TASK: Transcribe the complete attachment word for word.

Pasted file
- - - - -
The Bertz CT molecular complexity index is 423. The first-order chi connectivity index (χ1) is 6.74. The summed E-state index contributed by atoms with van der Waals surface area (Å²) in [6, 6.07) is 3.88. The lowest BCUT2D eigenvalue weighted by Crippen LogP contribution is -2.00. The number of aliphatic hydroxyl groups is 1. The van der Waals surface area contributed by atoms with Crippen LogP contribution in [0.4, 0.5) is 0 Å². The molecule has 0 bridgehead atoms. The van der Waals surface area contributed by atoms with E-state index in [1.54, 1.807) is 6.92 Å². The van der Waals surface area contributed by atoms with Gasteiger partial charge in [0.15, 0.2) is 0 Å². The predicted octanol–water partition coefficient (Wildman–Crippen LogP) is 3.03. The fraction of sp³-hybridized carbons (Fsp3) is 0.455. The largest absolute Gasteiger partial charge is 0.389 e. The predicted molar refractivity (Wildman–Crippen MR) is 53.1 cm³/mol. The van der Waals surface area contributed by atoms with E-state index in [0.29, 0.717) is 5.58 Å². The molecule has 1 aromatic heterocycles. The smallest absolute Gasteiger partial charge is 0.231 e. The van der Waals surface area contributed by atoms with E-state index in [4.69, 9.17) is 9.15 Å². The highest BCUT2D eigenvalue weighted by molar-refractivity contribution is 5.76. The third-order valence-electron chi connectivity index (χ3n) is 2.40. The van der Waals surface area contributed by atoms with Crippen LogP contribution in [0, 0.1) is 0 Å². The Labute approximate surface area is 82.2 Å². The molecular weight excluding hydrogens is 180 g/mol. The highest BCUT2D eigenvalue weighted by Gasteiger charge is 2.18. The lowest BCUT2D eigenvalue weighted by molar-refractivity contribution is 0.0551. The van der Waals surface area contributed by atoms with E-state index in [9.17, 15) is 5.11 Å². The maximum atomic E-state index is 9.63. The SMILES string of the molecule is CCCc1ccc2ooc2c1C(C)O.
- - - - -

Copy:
The Bertz CT molecular complexity index is 423. The first-order chi connectivity index (χ1) is 6.74. The summed E-state index contributed by atoms with van der Waals surface area (Å²) in [6, 6.07) is 3.88. The lowest BCUT2D eigenvalue weighted by Crippen LogP contribution is -2.00. The number of aliphatic hydroxyl groups is 1. The van der Waals surface area contributed by atoms with Crippen LogP contribution in [0.4, 0.5) is 0 Å². The molecule has 0 bridgehead atoms. The van der Waals surface area contributed by atoms with E-state index in [1.54, 1.807) is 6.92 Å². The van der Waals surface area contributed by atoms with Gasteiger partial charge in [0.15, 0.2) is 0 Å². The predicted octanol–water partition coefficient (Wildman–Crippen LogP) is 3.03. The fraction of sp³-hybridized carbons (Fsp3) is 0.455. The largest absolute Gasteiger partial charge is 0.389 e. The predicted molar refractivity (Wildman–Crippen MR) is 53.1 cm³/mol. The van der Waals surface area contributed by atoms with E-state index in [0.29, 0.717) is 5.58 Å². The molecule has 1 aromatic heterocycles. The smallest absolute Gasteiger partial charge is 0.231 e. The van der Waals surface area contributed by atoms with E-state index in [4.69, 9.17) is 9.15 Å². The highest BCUT2D eigenvalue weighted by molar-refractivity contribution is 5.76. The third-order valence-electron chi connectivity index (χ3n) is 2.40. The van der Waals surface area contributed by atoms with Crippen LogP contribution in [0, 0.1) is 0 Å². The Labute approximate surface area is 82.2 Å². The molecular weight excluding hydrogens is 180 g/mol. The highest BCUT2D eigenvalue weighted by Gasteiger charge is 2.18. The lowest BCUT2D eigenvalue weighted by molar-refractivity contribution is 0.0551. The van der Waals surface area contributed by atoms with E-state index in [9.17, 15) is 5.11 Å². The maximum atomic E-state index is 9.63. The SMILES string of the molecule is CCCc1ccc2ooc2c1C(C)O.